Unravelling the breastfeeding puzzle in the Covid-19 pandemic — Prameela Kannan Kutty & Nor Kamariah Mohamad Alwi

MARCH 31 — We must continue breastfeeding during a pandemic.

Pandemics must stimulate breastfeeding to empower immunity. In the coronavirus pandemic we must continue breastfeeding, always wash hands, wear a mask if necessary, and get all the breastfeeding support we can. That’s really important because breastmilk protects the baby’s respiratory tract, where SARS-CoV-2 mainly infects.We must remember that breastfeeding not only provides nutrition for growth of your baby’s body and brain but also does many things that formula feeding cannot do. A breastfeeding mother “guides” her baby’s immunity to fight novel viruses, and even protectsbeyond childhood. Diabetes mellitus and hypertension are underlying risks in Covid-19. Well, if one modifies lifestyle habits, these risks can be reduced by early breastfeeding.

How viruses may be transmitted to the newborn infant

Data of SARS-CoV-2 do not indicate that infection occurs before birth but studies show that it maybe possible.

We now know that human-to-human transmission through droplets, aerosol and touch must be carefully avoided.For women who deliver, general hygiene is important but no advice on frequent washing of any part of the body other than the hand is recommended.Soon after delivery, when skin- to -skin contact between the mother’s bare chest and the newborn is done, that will do no harm. It will usefully encourage bonding and allow baby’s skin to be colonized by mother’s flora.

Viruses can pass through breastmilk and help baby’s gut flora develop.Unfortunately, breastmilk can also transmit some viruses such as human immunodeficiency virus (HIV). There is no evidence for breastmilk transmission of the SARS-CoV-2, but we can’t be certain yet. Antibodies against the SARS virus, related to the SARS-CoV-2, have been found in breastmilk.

Immune responses by SARS–CoV-2

We are learning a lot about immunity in SARS-CoV-2. Simply stated, through the nose and back of the throat, the virus enters cells using receptors, multiplies in them and sometimes causes “overreaction” of immune responses which can make one very sick.

How mother’s milk protects from known or unknown viruses

Breastfeeding  improves baby’s  immature immunity. It can help in the development of immune organs, provide immune cells and factors to strengthen mucous linings of the nose and throat. It prevents viruses from attaching to theselinings and can help clear them. Even without the mother’s exposure to the virus, every breastfeeding mother through her milk can prevent some viruses from entering cells andcan successfully destroy them.If the mother is exposed to the virus, specific antibodiescan then fight the virus even better. Breastmilk can also “guide” a baby’s  immune response not to “overreact”,  a reason breastfed children have fewer allergies.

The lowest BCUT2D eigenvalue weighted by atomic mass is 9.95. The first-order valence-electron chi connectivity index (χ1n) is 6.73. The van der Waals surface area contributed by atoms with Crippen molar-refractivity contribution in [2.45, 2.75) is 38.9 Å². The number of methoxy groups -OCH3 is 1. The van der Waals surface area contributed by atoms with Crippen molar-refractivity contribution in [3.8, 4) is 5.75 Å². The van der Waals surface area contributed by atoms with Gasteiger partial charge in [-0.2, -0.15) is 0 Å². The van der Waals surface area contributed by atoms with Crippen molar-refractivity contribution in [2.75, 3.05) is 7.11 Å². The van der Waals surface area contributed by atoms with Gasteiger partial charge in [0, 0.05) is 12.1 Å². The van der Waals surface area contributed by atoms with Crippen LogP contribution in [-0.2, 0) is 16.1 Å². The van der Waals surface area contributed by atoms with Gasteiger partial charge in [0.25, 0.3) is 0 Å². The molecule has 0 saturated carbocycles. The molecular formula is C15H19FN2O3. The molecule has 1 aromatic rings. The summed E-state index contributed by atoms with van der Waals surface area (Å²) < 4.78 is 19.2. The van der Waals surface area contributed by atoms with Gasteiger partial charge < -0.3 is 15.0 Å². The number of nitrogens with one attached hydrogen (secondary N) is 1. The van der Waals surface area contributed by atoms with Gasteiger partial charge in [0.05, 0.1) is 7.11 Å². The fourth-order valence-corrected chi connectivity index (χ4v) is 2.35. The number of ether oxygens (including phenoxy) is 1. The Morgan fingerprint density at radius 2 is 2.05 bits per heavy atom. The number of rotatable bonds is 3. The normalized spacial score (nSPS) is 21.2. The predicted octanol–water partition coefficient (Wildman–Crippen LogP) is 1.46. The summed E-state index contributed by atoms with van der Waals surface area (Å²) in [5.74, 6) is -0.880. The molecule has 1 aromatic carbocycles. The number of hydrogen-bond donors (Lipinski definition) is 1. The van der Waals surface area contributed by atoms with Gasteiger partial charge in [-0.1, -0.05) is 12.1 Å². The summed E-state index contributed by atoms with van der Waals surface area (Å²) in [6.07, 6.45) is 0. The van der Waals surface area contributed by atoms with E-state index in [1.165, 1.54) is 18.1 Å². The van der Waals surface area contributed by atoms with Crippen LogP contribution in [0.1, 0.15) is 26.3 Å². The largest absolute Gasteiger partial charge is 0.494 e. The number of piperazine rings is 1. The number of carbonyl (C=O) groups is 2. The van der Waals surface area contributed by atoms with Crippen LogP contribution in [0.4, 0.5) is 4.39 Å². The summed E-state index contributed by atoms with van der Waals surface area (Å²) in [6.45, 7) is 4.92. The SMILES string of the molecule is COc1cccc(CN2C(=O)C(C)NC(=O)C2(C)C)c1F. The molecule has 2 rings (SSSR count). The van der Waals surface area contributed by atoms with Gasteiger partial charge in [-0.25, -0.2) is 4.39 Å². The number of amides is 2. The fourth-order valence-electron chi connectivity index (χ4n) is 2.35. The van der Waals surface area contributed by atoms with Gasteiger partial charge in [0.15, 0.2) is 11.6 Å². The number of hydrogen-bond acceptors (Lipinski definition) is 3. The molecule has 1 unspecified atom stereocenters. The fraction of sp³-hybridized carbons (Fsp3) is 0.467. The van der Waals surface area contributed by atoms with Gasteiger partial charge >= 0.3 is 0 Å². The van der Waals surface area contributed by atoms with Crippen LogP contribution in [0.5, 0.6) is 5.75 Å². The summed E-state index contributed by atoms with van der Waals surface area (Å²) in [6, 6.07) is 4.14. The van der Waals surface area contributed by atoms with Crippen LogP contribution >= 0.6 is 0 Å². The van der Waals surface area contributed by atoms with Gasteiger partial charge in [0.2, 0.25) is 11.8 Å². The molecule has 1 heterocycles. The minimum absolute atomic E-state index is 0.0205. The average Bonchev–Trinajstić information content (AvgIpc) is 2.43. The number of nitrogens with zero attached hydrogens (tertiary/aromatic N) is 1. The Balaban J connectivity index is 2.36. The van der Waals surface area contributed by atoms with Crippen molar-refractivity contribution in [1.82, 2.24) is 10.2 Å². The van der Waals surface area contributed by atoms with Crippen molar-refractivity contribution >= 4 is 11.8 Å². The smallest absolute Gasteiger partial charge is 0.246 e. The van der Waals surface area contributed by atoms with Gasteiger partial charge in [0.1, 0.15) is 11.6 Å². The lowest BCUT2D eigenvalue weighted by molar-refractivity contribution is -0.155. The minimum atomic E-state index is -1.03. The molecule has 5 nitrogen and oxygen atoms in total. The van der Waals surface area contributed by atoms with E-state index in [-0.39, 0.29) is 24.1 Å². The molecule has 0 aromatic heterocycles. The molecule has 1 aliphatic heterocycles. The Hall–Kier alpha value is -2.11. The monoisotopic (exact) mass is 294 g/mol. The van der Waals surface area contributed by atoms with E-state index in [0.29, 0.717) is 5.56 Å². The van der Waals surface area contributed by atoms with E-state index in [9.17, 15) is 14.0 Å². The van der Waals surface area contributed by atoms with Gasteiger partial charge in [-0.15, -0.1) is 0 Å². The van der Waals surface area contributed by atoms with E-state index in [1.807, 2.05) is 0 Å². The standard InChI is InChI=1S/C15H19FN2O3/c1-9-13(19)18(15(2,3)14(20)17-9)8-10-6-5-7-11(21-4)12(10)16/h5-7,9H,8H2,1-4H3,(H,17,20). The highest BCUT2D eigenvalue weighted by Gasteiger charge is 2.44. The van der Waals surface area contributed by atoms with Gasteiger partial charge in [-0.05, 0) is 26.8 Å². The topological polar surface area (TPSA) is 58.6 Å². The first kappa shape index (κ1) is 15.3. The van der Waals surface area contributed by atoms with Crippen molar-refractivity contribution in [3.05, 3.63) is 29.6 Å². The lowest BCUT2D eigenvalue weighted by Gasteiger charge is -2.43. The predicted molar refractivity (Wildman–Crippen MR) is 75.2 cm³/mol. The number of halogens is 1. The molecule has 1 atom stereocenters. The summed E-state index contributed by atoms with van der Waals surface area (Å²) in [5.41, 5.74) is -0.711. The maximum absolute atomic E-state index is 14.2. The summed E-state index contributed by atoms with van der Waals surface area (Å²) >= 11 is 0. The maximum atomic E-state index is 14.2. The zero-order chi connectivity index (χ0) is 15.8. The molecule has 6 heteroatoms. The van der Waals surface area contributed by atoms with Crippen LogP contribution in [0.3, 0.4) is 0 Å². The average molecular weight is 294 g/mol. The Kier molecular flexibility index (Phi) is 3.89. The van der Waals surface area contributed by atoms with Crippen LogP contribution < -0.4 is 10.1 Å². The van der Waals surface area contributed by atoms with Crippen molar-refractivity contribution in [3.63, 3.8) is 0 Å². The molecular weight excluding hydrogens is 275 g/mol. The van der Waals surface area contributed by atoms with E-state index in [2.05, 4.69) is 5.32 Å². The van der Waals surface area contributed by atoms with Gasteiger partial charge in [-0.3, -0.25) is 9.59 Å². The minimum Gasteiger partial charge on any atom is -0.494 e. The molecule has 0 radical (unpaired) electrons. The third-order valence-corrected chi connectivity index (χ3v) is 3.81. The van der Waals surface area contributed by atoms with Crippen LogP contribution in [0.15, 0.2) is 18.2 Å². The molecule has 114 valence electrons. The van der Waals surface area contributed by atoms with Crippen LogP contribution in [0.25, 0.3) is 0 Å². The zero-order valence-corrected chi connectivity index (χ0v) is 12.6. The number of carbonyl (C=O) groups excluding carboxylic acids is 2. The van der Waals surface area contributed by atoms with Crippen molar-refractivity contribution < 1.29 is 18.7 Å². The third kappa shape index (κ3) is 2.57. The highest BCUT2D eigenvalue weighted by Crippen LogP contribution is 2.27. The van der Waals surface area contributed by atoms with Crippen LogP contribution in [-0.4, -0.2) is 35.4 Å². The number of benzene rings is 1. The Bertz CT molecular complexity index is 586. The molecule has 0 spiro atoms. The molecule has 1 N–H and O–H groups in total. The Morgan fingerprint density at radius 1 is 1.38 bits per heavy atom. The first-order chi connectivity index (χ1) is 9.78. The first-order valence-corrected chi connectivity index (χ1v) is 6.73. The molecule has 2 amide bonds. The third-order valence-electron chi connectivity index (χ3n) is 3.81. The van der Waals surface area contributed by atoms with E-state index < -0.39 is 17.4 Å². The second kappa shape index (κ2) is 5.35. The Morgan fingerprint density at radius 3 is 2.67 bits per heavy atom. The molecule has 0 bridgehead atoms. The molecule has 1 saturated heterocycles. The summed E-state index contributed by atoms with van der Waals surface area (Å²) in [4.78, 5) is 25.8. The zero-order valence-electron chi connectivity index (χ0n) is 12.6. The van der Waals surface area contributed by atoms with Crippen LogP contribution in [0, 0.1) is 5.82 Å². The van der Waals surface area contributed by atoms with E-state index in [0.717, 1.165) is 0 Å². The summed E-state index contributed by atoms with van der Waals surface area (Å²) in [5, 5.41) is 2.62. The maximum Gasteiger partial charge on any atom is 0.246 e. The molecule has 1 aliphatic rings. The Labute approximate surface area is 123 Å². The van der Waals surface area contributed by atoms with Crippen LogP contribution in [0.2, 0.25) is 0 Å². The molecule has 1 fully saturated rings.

Breastfeeding policies during Covid-19

The World Health Organization(WHO) recommends breastfeeding in any case whether mother or baby is infected by Covid-19. If mother is too unwell, the mother should be allowed milk expression, relactation or donor milk.

The Centers of Disease Control (CDC ), however, advises separating the mother infected by Covid-19 from baby during the postpartum. Milk expression to sustain milk supply and expressed breastmilk  feeding are encouraged.  Isolatingthe mother in hospital avoids infection in vulnerable groups like infants and young children.

In Malaysia, Ministry of Health guidelines advice separation of mother and baby,if suspected or confirmed of Covid-19 without allowing expressed breastmilk feeding for them. We are concerned about this. How would we support mothers and babies that have been separated for this reason? The prevalence in Malaysia for exclusive breastfeeding under six months of age is  47.1%.We hope that clear supportive measures are in place when separating mother and baby as we follow the latest Malaysian guidelines on breastfeeding in this pandemic  so that breastfeeding rates do not decline, straining public health resources.

Breastfeeding is already hard enough for many new mothers, that is all the more reason why they need to be supported even more in this pandemic, due to the current challenges.Moreover, let’s not forget that for now,breastfeeding is the only available vaccination against new viruses.

*Dr Prameela Kannan Kutty is Professor of Paediatrics at Universiti Pertahanan Nasional Malaysia and can be contacted at email [email protected]

*Nor Kamariah Mohamad Alwi is an International Board Certified Lactation Consultant and can be contacted at [email protected]

** This is the personal opinion of the writer and does not necessarily represent the views of Malay Mail.

Related Articles